The Romans are pretty smart too, and they know that the Passover celebration is a direct provocation to their imperial power, so they allow it to go on but they establish a formidable and intimidating military presence in the city to remind the pilgrims that they can have their festival but the Romans aren’t going anywhere!
Jesus knows that the Roman military procession will be parading in full regalia through the streets to establish their dominance.
So Jesus decides to organize what one might call a bit of political street theatre.
You could make a case that the jubilant parade Jesus and his followers are having is just celebratory and innocent.
But I don’t think you have a very good case!
I think he’s doing political street theatre here.
Now, he can’t actually hold a protest march where they carry signs denouncing some malevolent oppressive system. He can’t make placards that say “Romans go home!” or “Caesar is a geezer!” That kind of thing would get squashed in a heartbeat.
Jerusalem is teeming with Jewish pilgrims and it’s also teeming with legions of heavily armed Roman soldiers who will keep the peace by any means necessary. So Jesus cannot actively protest and confront.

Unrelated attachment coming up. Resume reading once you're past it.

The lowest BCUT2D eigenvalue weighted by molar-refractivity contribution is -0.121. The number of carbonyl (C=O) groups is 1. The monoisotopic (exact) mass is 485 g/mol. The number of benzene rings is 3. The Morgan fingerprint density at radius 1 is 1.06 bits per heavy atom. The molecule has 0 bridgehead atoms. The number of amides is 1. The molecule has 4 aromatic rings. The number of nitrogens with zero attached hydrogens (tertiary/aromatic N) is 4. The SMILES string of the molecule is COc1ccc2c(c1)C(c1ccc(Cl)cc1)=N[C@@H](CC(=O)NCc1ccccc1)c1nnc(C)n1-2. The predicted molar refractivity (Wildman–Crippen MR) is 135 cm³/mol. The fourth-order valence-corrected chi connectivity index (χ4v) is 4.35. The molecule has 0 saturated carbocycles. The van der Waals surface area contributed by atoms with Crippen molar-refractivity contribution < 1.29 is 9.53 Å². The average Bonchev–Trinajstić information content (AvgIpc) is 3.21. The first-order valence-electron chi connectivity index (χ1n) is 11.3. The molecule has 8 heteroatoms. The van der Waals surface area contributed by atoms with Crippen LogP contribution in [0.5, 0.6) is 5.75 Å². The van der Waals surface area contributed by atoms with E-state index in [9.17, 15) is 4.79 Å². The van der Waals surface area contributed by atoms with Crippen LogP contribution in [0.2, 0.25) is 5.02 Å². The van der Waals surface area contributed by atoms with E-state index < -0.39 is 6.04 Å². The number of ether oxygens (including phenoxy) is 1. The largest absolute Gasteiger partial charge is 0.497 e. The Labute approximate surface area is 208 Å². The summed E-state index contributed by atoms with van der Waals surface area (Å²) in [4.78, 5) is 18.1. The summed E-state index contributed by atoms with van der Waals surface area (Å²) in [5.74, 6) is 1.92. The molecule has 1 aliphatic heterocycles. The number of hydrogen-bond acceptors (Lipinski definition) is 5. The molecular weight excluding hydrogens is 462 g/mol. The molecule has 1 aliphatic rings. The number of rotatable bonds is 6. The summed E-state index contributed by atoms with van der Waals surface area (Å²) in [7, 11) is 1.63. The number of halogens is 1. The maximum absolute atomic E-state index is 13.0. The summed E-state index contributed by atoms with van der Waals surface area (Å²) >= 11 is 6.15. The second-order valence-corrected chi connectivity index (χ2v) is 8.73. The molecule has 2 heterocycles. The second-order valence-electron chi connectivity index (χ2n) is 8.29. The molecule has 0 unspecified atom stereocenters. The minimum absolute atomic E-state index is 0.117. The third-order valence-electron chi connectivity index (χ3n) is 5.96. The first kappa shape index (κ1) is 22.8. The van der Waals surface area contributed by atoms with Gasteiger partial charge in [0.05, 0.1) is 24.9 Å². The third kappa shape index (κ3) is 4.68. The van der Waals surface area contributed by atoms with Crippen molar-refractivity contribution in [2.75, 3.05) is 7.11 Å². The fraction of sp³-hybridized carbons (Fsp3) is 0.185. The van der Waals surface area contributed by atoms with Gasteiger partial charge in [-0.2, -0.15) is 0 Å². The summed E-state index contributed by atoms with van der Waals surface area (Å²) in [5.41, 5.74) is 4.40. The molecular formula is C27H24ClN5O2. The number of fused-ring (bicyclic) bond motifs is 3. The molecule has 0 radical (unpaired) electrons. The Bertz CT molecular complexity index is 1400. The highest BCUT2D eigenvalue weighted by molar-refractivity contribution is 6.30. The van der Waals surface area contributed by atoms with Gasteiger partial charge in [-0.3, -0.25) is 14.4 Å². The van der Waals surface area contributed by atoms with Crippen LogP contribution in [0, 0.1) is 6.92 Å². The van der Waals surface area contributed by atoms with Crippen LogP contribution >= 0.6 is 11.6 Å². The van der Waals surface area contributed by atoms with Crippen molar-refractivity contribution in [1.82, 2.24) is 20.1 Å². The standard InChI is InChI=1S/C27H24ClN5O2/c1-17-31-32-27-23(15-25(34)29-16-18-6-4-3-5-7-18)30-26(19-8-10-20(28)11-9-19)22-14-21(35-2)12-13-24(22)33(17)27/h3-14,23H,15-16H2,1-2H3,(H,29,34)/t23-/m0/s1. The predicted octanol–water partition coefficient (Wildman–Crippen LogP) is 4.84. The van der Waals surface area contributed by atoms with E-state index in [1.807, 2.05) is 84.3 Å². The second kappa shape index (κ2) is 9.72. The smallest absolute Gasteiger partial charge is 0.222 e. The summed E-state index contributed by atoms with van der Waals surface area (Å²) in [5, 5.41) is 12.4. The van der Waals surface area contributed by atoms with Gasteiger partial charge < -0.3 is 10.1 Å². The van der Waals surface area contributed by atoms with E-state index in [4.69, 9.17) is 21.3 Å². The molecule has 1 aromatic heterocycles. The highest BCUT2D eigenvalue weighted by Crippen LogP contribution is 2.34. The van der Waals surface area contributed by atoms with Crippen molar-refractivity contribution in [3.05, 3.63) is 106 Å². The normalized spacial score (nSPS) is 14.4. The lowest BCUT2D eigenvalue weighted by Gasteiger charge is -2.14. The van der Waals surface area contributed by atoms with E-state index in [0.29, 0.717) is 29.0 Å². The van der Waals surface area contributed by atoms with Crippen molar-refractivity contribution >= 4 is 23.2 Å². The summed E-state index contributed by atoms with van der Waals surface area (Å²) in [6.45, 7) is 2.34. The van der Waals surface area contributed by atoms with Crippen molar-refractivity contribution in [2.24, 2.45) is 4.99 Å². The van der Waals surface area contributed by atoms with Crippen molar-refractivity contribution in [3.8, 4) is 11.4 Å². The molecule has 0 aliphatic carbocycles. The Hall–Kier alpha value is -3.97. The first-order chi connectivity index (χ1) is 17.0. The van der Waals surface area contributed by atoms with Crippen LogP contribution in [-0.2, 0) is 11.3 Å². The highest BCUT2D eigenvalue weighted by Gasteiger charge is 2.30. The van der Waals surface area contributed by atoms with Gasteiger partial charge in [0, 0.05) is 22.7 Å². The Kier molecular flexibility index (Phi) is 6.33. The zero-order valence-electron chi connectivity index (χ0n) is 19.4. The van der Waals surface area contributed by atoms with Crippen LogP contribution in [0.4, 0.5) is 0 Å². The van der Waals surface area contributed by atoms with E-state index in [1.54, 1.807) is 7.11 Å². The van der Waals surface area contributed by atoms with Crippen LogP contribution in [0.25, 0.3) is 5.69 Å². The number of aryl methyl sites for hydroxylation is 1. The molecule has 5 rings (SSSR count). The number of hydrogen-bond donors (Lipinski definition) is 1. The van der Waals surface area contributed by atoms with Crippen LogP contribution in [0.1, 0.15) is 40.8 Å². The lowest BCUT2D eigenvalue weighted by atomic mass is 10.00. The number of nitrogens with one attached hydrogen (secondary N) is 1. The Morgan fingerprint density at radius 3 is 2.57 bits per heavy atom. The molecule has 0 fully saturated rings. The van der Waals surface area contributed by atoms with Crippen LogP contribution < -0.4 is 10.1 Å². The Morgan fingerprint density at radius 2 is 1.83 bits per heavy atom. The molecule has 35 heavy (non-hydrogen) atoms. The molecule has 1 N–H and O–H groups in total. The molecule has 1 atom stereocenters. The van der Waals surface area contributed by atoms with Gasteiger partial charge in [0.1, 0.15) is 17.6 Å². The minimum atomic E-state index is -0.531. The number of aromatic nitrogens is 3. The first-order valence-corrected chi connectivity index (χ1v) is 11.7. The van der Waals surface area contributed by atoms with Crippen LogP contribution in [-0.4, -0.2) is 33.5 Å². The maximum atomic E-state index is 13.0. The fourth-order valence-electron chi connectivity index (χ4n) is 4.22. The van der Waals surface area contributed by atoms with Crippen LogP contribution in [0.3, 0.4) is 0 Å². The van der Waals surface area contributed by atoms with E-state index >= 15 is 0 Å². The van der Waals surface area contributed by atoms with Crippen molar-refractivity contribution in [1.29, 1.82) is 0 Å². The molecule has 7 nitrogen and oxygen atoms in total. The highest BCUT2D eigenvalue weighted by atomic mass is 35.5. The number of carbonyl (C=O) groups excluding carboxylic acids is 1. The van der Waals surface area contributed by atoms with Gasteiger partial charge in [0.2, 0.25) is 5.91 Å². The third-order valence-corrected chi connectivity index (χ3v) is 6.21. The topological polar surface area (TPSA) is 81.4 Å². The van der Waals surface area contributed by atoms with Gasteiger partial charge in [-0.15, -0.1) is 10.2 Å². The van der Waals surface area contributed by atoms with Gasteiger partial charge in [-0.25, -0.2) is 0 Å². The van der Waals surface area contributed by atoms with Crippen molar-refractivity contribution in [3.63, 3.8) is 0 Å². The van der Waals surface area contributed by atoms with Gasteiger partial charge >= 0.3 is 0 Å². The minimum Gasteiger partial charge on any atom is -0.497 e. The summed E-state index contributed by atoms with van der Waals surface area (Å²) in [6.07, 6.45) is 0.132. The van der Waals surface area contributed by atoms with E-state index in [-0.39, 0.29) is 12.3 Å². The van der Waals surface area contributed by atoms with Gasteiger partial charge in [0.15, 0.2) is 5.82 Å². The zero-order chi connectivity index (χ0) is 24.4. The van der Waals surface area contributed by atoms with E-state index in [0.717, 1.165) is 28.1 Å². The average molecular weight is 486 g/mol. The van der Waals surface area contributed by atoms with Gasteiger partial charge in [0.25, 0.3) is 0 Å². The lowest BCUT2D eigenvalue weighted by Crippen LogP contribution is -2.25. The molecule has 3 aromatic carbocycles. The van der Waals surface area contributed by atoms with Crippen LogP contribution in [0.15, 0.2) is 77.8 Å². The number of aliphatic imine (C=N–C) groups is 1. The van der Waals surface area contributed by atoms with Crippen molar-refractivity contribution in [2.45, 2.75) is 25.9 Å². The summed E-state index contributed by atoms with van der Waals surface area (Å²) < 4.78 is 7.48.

But he can practice a little passive aggressive behaviour!
He can have what looks like a simple parade, but when the symbolism of it is looked at we start to realize that he’s actually being quite provocative.
He instructs his disciples to get him a colt, a donkey, so he can ride into the city. Why a donkey?
Could it be because Jesus knows Pilate, the Roman governor, will be riding in on a mighty steed? The powerful, and the royal, ride on stallions – Jesus will ride a donkey. He’s turning power on its head.
Plus, in Zechariah 9:9-12 the prophet wrote about a vision of a new king ushering in a new era by riding into town unconventionally on a donkey. Symbolism matters!